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Series Preview: Mariners (2-0) vs. Red Sox (0-0)

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Happy Opening Day (part deux)

Now the fun begins. With the Mariners’ quick jaunt across the sea in the rear view mirror, they join the rest of baseball with a league-wide Opening Day. Rather than the staggered start we’ve seen the last few years, every single team will kick off the 2019 season on Thursday. The Mariners have clung to those two wins banked in Tokyo a week ago but they’ll face a stiff challenge back in the States.

At a Glance

Red Sox Mariners
Red Sox Mariners
Game 1 Thursday, March 28 | 4:10 pm
LHP Chris Sale LHP Marco Gonzales
60% 40%
Game 2 Friday, March 29 | 7:10 pm
RHP Nathan Eovaldi LHP Yusei Kikuchi
56% 44%
Game 3 Saturday, March 30 | 6:10 pm
LHP Eduardo Rodríguez RHP Mike Leake
55% 45%
Game 4 Sunday, March 31 | 1:10 pm
RHP Rick Porcello LHP Wade LeBlanc
60% 40%
Game odds courtesy of FiveThirtyEight (Explainer)

Team Overview

Overview Red Sox (2018) Mariners (2018) Edge
Overview Red Sox (2018) Mariners (2018) Edge
Batting (wRC+) 110 (4th in AL) 101 (7th in AL) Red Sox
Fielding (DRS) -26 (12th) -23 (11th) Mariners
Starting Pitching (FIP-) 91 (4th) 100 (6th) Red Sox
Bullpen (FIP-) 92 (3rd) 94 (4th) Red Sox

The Red Sox were clearly the best team in baseball last year. They won 108 games—best in the majors—and cruised through the playoffs on their way to their fourth World Series win in the last fifteen years. Mookie Betts won his first MVP award last year and will perennially challenge Mike Trout for that award as he grows into a complete five-tool player. J.D. Martinez elevated his offensive output to superstar levels, proving that his late-career transformation has a much higher ceiling than expected. Chris Sale could have put together a historic season but was sidelined by a troubling shoulder injury.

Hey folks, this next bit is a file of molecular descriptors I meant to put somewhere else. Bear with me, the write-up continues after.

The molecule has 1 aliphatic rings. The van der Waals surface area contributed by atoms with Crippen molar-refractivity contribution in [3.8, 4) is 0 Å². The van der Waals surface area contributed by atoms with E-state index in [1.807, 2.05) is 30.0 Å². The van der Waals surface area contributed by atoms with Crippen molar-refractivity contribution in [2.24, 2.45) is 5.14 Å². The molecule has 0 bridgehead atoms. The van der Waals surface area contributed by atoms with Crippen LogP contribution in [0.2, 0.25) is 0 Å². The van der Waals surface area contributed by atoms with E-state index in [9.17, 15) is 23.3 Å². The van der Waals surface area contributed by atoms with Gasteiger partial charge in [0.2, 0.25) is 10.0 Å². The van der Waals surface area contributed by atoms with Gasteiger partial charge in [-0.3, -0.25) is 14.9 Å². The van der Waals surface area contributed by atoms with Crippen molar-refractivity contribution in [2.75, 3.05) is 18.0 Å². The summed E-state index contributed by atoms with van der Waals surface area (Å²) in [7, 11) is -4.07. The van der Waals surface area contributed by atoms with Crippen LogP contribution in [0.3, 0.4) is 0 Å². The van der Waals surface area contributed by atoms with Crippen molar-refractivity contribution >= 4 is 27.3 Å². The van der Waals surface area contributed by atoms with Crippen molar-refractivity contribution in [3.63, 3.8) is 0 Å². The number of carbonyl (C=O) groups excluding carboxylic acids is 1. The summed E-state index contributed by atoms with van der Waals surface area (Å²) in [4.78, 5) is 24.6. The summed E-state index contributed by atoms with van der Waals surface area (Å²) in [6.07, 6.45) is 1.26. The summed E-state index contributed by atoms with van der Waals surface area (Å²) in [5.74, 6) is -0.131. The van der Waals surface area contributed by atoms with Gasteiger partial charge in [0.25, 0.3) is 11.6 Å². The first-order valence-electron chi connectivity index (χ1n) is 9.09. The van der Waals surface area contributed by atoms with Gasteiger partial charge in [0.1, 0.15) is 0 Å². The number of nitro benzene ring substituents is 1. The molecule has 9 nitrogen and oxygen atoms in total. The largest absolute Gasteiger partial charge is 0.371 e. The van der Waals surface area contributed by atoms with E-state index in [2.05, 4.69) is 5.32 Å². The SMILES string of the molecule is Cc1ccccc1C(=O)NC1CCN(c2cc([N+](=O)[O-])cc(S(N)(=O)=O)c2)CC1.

The core of the team that’s won the AL East three years in a row is still intact but the supporting cast around them might be a little weaker this year. The biggest flaw is their bullpen. Craig Kimbrel is out of the picture—though I suppose it’s possible he returns since he’s somehow unsigned still—and they didn’t bring in anyone to replace him in the ninth inning. Instead, they’ll be calling on a group of comparatively anonymous relievers and they project to be one of the worst relief corps in the majors. There’s also a serious lack of depth if any of their stars miss time due to injury. The Red Sox suffered from a serious World Series hangover the last time they won back in 2013, dropping from first to worst the next year. The 2019 version of their roster is set up to be one of the best teams in the American League again, but they’ll be hard pressed to repeat their success so easily this year.

Red Sox Lineup

Player Position Bats PA BABIP wRC+ BsR
Player Position Bats PA BABIP wRC+ BsR
Andrew Benintendi LF L 661 0.328 122 4.3
Mookie Betts RF R 614 0.368 185 6.9
Rafael Devers 3B L 490 0.281 90 2.2
J.D. Martinez DH R 649 0.375 170 -4.1
Xander Bogaerts SS R 580 0.317 133 -1.7
Mitch Moreland 1B L 459 0.288 100 -4.1
Eduardo Núñez 2B R 502 0.29 78 -6.2
Jackie Bradley Jr. CF L 535 0.299 90 5.7
Christian Vázquez C R 269 0.237 42 -2.1
All stats from 2018.